The City of Cape Town and partners’ Conradie Park housing project reached a significant milestone today, 4 February 2022, when its first tenants moved in. The City, Western Cape Government (WCG), Social Housing Regulatory Authority (SHRA) and Concor Developments, with its social housing partner, Own Haven Housing Association, welcome the tenants of the affordable housing project at the old Conradie Hospital site in Pinelands. Read more below:

Conradie Park, a mega mixed income, mixed-use project, has been made possible through strong partnerships. This project is part of the City and partners’ plans to develop affordable housing opportunities in and near urban centres across the metro to enable greater spatial equality. It comprises affordable subsidy rental and mortgage housing units. It also contains 530 financed-linked individual subsidy (FLISP) funded units – a subsidy for first-time homeowners that is administered by the WCG, working with the banking sector. This project contains South Africa’s first vertical FLISP development.

The first phase of the social housing blocks comprising 432 units will be fully tenanted in due course and the second phase comprising 659 units is earmarked to begin construction from approximately March 2022, if all goes to plan. This well-located development consists of 3 600 residential units, including social and affordable market units with schools, a retail centre and retail shops on the ground-floor of several of the social housing blocks.

‘This project is a prime example of our vision for Cape Town – an inclusive space where the City, government, private sector and beneficiaries work together to create well-located, mixed income and mixed use developments that break the spatial inequalities created by the apartheid government. Access to well-located affordable housing in Cape Town is critically important.

‘We need to do more and we need to do it faster. We need to do it together and this R3 billion project shows that we can do that. A municipality on its own cannot solve the human settlements crisis in South Africa. We need greater partnerships and innovation to tackle this. The City thanks our partners for their invaluable work in making this project a reality,’ said the City’s Mayoral Committee Member for Human Settlements, Councillor Malusi Booi.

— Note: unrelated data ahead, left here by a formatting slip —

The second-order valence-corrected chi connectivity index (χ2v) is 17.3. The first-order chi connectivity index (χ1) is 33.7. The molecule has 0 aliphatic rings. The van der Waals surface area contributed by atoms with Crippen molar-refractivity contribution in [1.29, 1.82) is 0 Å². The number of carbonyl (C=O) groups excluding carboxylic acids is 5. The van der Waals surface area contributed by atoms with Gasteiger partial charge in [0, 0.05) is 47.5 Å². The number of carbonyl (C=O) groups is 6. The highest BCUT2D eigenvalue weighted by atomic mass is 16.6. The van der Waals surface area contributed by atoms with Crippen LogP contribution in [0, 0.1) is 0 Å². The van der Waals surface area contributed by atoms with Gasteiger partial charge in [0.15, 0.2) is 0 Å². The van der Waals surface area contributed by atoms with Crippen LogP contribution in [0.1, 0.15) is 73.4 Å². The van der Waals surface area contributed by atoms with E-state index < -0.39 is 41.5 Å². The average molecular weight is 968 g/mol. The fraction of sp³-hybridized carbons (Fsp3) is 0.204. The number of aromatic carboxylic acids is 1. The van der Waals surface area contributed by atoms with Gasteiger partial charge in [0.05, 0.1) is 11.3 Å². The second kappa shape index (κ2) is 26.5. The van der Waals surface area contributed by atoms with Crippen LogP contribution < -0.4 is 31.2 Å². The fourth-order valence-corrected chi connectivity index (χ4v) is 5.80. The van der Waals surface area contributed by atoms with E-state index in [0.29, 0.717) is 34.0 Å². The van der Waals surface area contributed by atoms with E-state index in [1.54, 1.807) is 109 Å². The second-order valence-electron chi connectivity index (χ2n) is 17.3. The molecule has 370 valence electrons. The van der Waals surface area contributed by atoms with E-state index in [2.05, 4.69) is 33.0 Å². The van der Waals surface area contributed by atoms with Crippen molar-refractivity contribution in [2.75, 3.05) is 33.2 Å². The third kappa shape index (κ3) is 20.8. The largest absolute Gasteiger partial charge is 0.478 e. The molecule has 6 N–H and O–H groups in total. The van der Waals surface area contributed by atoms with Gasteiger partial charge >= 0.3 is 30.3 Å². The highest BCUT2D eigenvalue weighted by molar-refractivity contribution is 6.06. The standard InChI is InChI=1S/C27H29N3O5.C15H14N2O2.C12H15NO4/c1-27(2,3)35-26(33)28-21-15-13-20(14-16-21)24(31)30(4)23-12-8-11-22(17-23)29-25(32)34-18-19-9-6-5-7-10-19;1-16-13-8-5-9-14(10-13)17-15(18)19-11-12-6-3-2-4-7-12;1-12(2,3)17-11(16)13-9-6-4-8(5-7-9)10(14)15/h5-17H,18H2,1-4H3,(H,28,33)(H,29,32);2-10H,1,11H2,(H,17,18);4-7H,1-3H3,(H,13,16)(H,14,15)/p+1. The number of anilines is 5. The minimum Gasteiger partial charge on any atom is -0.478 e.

Facts about social housing:

  • It is managed by accredited social housing institutions (SHIs).
  • SHIs are solely dependent on rental income. They receive no operational grants. They are able to service their debt finance through rental income.
  • As with any rental contract, tenants formally enter into lease agreements. The landlord is the SHI.
  • If tenants do not adhere to their lease agreements, the responsible SHI will follow the necessary legal process. Tenants must therefore pay to stay as the rental money is used for the day-to-day operation and upkeep of the complex.
  • The City has nothing to do with the day-to-day management of SHIs, the rental amount or evictions for not paying.
  • Before potential beneficiaries can apply for social housing, they are required to register on the City’s Housing Needs Register.
  • Projects are developed on well-located, accessible land in and near urban centres.
  • It is not low-income subsidised government housing, such as Breaking New Ground (or the commonly called RDP housing and it is not City Council Rental Units).
  • It is managed with 24-hour security and access control.
  • The City may sell City-owned land at a discounted price for social housing developments to make projects economically viable.
  • Social housing offers improved access to social facilities and other amenities.
  • A single grant subsidy can benefit on average five households versus one household for Council rental units.
  • Social housing adds value to vacant pieces of land.
  • Social housing has the potential to improve property values in an area.




For more information and to apply:

SOURCE: City of Cape Town

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